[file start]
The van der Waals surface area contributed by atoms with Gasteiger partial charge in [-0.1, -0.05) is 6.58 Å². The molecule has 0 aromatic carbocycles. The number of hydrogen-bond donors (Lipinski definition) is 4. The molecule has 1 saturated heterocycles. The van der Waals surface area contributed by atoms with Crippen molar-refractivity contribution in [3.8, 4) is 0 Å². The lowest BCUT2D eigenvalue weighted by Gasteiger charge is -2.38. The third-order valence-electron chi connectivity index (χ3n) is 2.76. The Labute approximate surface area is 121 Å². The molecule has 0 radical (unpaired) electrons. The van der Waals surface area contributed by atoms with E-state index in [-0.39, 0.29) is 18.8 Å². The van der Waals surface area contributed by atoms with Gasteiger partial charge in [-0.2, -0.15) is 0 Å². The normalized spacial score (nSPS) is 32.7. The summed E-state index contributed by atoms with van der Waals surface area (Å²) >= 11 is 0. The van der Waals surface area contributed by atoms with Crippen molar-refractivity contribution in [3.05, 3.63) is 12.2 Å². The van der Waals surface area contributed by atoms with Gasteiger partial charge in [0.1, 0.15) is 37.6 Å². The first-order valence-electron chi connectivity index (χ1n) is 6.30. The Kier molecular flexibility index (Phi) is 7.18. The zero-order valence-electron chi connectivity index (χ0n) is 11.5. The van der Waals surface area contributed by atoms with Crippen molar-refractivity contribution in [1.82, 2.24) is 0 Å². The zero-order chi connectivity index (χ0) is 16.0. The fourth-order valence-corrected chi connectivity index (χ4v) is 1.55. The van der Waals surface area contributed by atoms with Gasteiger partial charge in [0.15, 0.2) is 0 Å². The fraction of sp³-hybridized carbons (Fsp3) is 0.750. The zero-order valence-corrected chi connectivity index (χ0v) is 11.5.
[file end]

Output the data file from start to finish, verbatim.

The van der Waals surface area contributed by atoms with Gasteiger partial charge in [-0.1, -0.05) is 6.58 Å². The molecule has 0 aromatic carbocycles. The number of hydrogen-bond donors (Lipinski definition) is 4. The molecule has 1 saturated heterocycles. The van der Waals surface area contributed by atoms with Crippen molar-refractivity contribution in [3.8, 4) is 0 Å². The lowest BCUT2D eigenvalue weighted by Gasteiger charge is -2.38. The third-order valence-electron chi connectivity index (χ3n) is 2.76. The Labute approximate surface area is 121 Å². The molecule has 0 radical (unpaired) electrons. The van der Waals surface area contributed by atoms with E-state index in [-0.39, 0.29) is 18.8 Å². The van der Waals surface area contributed by atoms with Gasteiger partial charge in [-0.2, -0.15) is 0 Å². The normalized spacial score (nSPS) is 32.7. The summed E-state index contributed by atoms with van der Waals surface area (Å²) >= 11 is 0. The van der Waals surface area contributed by atoms with Crippen molar-refractivity contribution in [3.05, 3.63) is 12.2 Å². The van der Waals surface area contributed by atoms with Gasteiger partial charge in [0.1, 0.15) is 37.6 Å². The first-order valence-electron chi connectivity index (χ1n) is 6.30. The Kier molecular flexibility index (Phi) is 7.18. The zero-order valence-electron chi connectivity index (χ0n) is 11.5. The van der Waals surface area contributed by atoms with Crippen molar-refractivity contribution in [1.82, 2.24) is 0 Å². The zero-order chi connectivity index (χ0) is 16.0. The fourth-order valence-corrected chi connectivity index (χ4v) is 1.55. The van der Waals surface area contributed by atoms with Gasteiger partial charge in [0.15, 0.2) is 0 Å². The fraction of sp³-hybridized carbons (Fsp3) is 0.750. The zero-order valence-corrected chi connectivity index (χ0v) is 11.5.